Kilmer meeting with government agencies to discuss infrastructure

US Representative Derek Kilmer is spending this week meeting with government agencies in the northern Olympic Peninsula to discuss infrastructure.

Speaking to the Jefferson County Board of Commissioners on Monday, Kilmer reflected on the passage of the federal infrastructure bill and what it means for the state and how it could benefit the community. peninsula.

“This bill is about getting people to work now and laying the foundation for long-term economic growth by investing in roads, bridges, public transit, water systems, ports and broadband,” Kilmer said. “It’s about recognizing that we cannot compete in the 21st century with the infrastructure of the 19th and 20th centuries.”

Funds from the infrastructure bill will be administered by the state, and cities, counties and other government agencies can apply for them.

A number of funds have been set aside for specific types of projects, such as highway and bridge repairs, broadband, ports, sewage, fish passage and other environmental resilience projects that fight against climate change.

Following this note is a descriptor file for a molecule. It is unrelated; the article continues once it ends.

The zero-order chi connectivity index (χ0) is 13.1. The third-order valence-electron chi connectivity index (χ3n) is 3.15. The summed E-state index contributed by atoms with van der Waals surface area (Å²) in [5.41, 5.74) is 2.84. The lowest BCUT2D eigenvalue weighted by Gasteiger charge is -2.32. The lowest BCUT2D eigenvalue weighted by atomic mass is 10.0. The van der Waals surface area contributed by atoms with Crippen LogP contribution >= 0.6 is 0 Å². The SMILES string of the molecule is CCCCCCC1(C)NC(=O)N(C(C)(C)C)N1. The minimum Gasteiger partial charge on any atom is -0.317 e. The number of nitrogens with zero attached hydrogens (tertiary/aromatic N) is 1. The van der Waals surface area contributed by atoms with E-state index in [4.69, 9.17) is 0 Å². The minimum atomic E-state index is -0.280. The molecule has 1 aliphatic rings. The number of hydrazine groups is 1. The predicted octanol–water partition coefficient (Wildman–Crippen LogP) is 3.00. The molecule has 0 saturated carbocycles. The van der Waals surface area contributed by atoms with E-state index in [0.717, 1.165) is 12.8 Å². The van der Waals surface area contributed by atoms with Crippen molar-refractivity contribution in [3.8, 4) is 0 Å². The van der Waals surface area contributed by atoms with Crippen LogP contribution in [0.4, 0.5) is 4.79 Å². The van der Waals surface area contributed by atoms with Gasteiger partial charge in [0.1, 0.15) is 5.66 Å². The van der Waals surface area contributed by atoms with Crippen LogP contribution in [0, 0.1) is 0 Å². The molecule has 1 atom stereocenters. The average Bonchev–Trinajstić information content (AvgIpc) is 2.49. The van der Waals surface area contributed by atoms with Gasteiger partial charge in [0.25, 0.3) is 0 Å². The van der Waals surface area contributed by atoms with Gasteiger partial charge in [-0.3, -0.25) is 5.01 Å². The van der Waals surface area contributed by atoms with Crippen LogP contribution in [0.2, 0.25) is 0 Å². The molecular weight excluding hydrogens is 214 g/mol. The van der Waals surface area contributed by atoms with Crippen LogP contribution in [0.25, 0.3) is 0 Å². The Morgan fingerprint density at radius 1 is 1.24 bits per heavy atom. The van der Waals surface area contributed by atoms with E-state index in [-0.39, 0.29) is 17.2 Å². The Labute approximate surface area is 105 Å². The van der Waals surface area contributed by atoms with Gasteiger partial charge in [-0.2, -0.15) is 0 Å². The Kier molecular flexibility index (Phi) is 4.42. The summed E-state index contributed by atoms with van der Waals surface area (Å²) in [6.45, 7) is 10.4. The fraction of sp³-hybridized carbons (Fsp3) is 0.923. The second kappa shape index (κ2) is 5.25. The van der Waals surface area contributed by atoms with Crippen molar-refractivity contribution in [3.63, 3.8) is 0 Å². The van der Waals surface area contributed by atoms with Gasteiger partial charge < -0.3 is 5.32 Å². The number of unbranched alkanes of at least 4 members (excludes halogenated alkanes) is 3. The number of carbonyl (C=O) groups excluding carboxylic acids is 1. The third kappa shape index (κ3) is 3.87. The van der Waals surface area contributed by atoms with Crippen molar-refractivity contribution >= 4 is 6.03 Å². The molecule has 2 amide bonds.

“Based on the funding formula alone, our state should receive $4.7 billion for federal assistance programs spread across highways, more than $600 million for bridge replacements and repairs over the next five years,” Kilmer said.

Kilmer encouraged communities to apply for multiple grant opportunities to fund infrastructure projects through the bill, but also recommended that they mention some specifics, particularly regarding transportation-related grants.

“The largest amount of money in this bill is for transportation programs, and in fact the federal DOT will be the agency responsible for implementing the bulk of this bill,” said Kilmer.

“The administration has set out several priorities for where these dollars go, prioritizing job creation, security, equity and quality of life, climate change and economic competitiveness. .”

Kilmer will virtually visit other government entities throughout the week.

“Thank you all for what you are doing,” Kilmer told Jefferson County Commissioners and Northern Olympic Peninsula Health Officer Dr. Allison Berry. “Obviously it’s been a very difficult time from a public health system perspective and obviously we’ve also faced extraordinary economic challenges, and each of you has been on the front line trying to help your community.”


Reporter Ken Park can be reached by email at [email protected]

Ashley C. Reynolds